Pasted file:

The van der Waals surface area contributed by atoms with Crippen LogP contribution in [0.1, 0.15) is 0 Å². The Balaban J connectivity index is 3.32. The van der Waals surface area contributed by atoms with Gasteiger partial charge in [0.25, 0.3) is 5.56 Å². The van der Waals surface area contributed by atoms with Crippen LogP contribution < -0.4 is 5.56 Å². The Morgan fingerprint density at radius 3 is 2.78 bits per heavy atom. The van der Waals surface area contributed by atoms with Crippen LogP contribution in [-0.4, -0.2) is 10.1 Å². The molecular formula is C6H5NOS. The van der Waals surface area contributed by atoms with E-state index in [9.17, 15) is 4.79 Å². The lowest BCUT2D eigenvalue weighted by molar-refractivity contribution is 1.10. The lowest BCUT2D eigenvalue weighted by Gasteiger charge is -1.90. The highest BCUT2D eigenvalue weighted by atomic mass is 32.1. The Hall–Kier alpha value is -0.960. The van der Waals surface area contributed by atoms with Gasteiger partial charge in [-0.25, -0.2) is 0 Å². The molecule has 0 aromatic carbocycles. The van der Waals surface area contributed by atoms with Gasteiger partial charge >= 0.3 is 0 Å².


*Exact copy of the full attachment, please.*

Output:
The van der Waals surface area contributed by atoms with Crippen LogP contribution in [0.1, 0.15) is 0 Å². The Balaban J connectivity index is 3.32. The van der Waals surface area contributed by atoms with Gasteiger partial charge in [0.25, 0.3) is 5.56 Å². The van der Waals surface area contributed by atoms with Crippen LogP contribution < -0.4 is 5.56 Å². The Morgan fingerprint density at radius 3 is 2.78 bits per heavy atom. The van der Waals surface area contributed by atoms with Crippen LogP contribution in [-0.4, -0.2) is 10.1 Å². The molecular formula is C6H5NOS. The van der Waals surface area contributed by atoms with E-state index in [9.17, 15) is 4.79 Å². The lowest BCUT2D eigenvalue weighted by molar-refractivity contribution is 1.10. The lowest BCUT2D eigenvalue weighted by Gasteiger charge is -1.90. The highest BCUT2D eigenvalue weighted by atomic mass is 32.1. The Hall–Kier alpha value is -0.960. The van der Waals surface area contributed by atoms with Gasteiger partial charge in [-0.25, -0.2) is 0 Å². The molecule has 0 aromatic carbocycles. The van der Waals surface area contributed by atoms with Gasteiger partial charge >= 0.3 is 0 Å².